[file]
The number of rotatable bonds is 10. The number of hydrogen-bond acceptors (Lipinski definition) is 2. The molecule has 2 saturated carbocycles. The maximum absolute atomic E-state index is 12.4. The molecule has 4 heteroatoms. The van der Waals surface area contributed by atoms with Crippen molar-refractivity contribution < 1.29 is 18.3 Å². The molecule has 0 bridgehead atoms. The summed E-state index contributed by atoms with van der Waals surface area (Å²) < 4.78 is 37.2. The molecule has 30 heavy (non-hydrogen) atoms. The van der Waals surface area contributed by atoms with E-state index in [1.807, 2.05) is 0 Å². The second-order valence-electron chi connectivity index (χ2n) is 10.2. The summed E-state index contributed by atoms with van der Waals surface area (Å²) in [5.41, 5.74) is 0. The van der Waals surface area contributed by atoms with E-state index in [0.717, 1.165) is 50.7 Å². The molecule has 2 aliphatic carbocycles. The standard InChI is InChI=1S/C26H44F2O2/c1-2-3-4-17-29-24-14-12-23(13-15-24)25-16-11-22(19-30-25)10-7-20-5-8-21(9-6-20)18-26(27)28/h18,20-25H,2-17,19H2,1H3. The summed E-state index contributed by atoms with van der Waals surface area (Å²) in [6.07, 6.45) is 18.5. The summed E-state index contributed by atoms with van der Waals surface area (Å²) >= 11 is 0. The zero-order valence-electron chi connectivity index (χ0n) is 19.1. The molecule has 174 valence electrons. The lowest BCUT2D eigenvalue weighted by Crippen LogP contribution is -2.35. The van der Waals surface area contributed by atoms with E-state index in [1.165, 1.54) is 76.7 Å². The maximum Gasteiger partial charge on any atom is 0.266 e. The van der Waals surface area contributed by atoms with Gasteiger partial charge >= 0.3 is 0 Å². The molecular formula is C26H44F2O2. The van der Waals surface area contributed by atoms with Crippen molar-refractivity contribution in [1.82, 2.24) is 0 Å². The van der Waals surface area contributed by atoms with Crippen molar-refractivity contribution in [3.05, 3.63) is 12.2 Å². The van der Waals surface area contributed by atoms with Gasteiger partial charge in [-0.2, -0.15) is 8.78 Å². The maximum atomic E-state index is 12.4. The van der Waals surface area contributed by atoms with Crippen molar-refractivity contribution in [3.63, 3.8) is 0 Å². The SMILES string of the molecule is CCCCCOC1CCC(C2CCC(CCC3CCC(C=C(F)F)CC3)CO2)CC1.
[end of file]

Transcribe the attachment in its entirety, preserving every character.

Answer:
The number of rotatable bonds is 10. The number of hydrogen-bond acceptors (Lipinski definition) is 2. The molecule has 2 saturated carbocycles. The maximum absolute atomic E-state index is 12.4. The molecule has 4 heteroatoms. The van der Waals surface area contributed by atoms with Crippen molar-refractivity contribution < 1.29 is 18.3 Å². The molecule has 0 bridgehead atoms. The summed E-state index contributed by atoms with van der Waals surface area (Å²) < 4.78 is 37.2. The molecule has 30 heavy (non-hydrogen) atoms. The van der Waals surface area contributed by atoms with E-state index in [1.807, 2.05) is 0 Å². The second-order valence-electron chi connectivity index (χ2n) is 10.2. The summed E-state index contributed by atoms with van der Waals surface area (Å²) in [5.41, 5.74) is 0. The van der Waals surface area contributed by atoms with E-state index in [0.717, 1.165) is 50.7 Å². The molecule has 2 aliphatic carbocycles. The standard InChI is InChI=1S/C26H44F2O2/c1-2-3-4-17-29-24-14-12-23(13-15-24)25-16-11-22(19-30-25)10-7-20-5-8-21(9-6-20)18-26(27)28/h18,20-25H,2-17,19H2,1H3. The summed E-state index contributed by atoms with van der Waals surface area (Å²) in [6.07, 6.45) is 18.5. The summed E-state index contributed by atoms with van der Waals surface area (Å²) >= 11 is 0. The zero-order valence-electron chi connectivity index (χ0n) is 19.1. The molecule has 174 valence electrons. The lowest BCUT2D eigenvalue weighted by Crippen LogP contribution is -2.35. The van der Waals surface area contributed by atoms with E-state index in [1.165, 1.54) is 76.7 Å². The maximum Gasteiger partial charge on any atom is 0.266 e. The van der Waals surface area contributed by atoms with Gasteiger partial charge >= 0.3 is 0 Å². The molecular formula is C26H44F2O2. The van der Waals surface area contributed by atoms with Crippen molar-refractivity contribution in [1.82, 2.24) is 0 Å². The van der Waals surface area contributed by atoms with Crippen molar-refractivity contribution in [3.05, 3.63) is 12.2 Å². The van der Waals surface area contributed by atoms with Gasteiger partial charge in [-0.2, -0.15) is 8.78 Å². The maximum atomic E-state index is 12.4. The van der Waals surface area contributed by atoms with Crippen molar-refractivity contribution in [3.63, 3.8) is 0 Å². The SMILES string of the molecule is CCCCCOC1CCC(C2CCC(CCC3CCC(C=C(F)F)CC3)CO2)CC1.